Amazon bans sale of foreign seeds in the United States after seed packages from China were delivered with China Post written on it.
E-commerce giant Amazon has banned foreign seeds’ sales on its application and website after people were delivered with mysterious and unidentified seed packages from China, with China Post written on them. The USDA (United States Department of Agriculture has informed the residents not to plant these seeds, as reported by the Wall Street Journal.
US government bans foreign seeds on Amazon
Following this, the US government banned the sale of foreign seeds and has only permitted selling seeds grown in the country. While the seeds were mysterious and absurd, they were delivered in white and yellow packages in envelopes, saying that the package might contain jewelry, earbuds, or toys.
After researching the seeds, the USDA found twelve species, some mustard while others, morning glories. Even the State Authorities have strictly denied people not to plant or grow these seeds as they were delivered under mysterious circumstances.
Even though the packages say China Post, China’s foreign ministry spokesperson Wang Wenbin claimed that they were fake. In a public statement, Wenbin said:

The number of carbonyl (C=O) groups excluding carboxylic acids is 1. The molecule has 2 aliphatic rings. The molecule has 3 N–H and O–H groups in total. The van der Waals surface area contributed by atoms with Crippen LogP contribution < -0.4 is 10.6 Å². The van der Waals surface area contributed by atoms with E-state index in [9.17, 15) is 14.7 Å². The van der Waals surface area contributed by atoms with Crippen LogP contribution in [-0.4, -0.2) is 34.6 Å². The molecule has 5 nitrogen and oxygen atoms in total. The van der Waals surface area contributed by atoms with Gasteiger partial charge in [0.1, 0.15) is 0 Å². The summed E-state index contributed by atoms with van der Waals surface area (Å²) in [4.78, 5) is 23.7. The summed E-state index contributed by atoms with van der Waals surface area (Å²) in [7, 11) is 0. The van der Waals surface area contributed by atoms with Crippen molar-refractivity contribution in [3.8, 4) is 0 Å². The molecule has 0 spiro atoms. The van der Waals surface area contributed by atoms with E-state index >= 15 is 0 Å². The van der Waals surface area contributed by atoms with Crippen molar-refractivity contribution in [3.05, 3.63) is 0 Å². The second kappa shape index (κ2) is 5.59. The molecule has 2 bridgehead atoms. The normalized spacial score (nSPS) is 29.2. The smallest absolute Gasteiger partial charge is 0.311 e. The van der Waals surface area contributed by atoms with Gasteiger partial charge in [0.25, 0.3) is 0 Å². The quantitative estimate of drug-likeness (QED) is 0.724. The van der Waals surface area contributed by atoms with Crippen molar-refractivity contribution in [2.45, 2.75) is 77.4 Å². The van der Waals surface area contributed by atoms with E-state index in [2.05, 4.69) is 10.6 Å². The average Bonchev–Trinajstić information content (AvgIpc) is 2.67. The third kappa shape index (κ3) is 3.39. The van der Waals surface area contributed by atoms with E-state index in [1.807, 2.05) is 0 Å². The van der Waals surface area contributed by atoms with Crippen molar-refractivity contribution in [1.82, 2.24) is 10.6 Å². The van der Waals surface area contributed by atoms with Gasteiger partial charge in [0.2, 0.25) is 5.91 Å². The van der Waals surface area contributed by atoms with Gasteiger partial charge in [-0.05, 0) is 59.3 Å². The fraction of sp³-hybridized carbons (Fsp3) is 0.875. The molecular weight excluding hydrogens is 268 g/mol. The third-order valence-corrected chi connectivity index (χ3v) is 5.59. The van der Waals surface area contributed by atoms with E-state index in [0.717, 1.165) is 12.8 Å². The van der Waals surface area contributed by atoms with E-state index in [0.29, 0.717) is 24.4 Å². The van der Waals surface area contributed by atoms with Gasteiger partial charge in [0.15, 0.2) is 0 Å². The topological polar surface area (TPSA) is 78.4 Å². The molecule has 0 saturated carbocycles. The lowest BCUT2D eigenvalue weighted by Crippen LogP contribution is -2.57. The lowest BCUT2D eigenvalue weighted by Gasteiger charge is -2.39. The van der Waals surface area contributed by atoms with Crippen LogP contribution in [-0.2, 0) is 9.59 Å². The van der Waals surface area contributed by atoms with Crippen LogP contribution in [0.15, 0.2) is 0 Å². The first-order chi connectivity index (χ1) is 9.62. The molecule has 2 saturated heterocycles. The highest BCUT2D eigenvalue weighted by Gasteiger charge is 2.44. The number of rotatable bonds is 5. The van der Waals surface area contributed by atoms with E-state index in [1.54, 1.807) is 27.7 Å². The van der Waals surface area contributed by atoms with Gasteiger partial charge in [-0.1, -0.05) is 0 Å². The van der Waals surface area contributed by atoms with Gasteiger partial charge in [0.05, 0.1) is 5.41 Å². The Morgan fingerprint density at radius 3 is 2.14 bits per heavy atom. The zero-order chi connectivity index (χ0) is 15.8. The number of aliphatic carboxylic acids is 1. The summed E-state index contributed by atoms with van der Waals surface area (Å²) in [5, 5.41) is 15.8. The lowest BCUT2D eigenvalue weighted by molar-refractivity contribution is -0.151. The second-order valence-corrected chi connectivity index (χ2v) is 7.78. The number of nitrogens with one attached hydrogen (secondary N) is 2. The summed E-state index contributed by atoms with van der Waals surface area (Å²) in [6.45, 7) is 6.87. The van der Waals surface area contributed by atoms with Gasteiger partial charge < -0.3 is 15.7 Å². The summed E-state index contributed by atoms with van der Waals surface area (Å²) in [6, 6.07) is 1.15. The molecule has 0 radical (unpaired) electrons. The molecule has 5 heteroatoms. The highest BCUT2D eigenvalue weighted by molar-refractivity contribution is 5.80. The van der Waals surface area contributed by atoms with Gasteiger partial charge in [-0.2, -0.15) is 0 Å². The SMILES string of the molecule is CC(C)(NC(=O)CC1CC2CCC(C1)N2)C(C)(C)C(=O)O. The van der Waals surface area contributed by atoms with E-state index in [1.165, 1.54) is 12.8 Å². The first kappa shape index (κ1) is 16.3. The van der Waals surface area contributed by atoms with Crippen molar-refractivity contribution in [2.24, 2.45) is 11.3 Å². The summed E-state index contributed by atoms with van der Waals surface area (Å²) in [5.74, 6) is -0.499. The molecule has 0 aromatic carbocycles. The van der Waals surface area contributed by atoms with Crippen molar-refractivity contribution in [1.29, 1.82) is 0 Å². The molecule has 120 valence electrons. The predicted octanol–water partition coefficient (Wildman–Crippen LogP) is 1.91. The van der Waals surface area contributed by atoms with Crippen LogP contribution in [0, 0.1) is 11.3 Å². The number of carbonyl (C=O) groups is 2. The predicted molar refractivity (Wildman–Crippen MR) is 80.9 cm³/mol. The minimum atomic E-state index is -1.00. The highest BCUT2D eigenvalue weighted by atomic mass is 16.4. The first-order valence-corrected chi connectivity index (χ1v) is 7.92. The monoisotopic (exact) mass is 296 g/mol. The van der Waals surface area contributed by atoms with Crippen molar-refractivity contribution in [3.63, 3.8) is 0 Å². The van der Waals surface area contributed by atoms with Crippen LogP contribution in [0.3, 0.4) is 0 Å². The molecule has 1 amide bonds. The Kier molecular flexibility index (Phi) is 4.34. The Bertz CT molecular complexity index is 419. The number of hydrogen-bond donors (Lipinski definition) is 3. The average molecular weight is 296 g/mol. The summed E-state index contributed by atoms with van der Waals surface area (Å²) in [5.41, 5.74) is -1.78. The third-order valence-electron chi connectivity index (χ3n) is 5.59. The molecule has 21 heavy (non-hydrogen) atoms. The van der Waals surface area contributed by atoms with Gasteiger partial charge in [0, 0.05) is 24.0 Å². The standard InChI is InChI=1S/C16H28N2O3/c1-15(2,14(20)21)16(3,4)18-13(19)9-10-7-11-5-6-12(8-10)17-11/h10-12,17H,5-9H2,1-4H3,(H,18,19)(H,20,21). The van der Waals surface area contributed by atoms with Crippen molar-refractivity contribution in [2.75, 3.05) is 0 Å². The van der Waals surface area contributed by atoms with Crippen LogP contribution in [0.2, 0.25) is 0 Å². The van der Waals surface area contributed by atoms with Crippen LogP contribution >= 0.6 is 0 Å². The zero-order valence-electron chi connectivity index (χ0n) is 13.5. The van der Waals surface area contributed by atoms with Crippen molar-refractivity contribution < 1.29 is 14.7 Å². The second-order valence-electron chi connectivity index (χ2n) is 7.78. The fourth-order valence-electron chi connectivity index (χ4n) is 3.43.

“I want to point out that plant seeds are articles prohibited as imports (or in transit) or admitted conditionally for UPU member countries. China Post strictly follows the UPU provisions and prohibits seeds from conveyance by post.”
The Amazon team has taken measures, and the seeds were taken off the site. If the sellers will not agree to the terms and follow them judiciously, it could lead to the removal of their accounts.
The seeds are reportedly a scam
The investigation by the USDA, US Postal Services, and the US Department of Homeland Security’s Customs and Border Protection is still underway to look into these mysterious shipments. According to the USDA, the seeds are most likely a part of a more massive brushing scam, where vendors try to increase their visibility online by shipping inexpensive products to thousands of random receivers and then submit positive reviews on their behalf.
On August 11, Osama El-Lissy, a deputy administrator for the USDA’s Animal and Plant Health Inspection Service (APHIS), said that the experts found very few problems after analyzing some of the seeds from China. Moreover, El-Lissy noted that the two countries were working jointly on the investigation.
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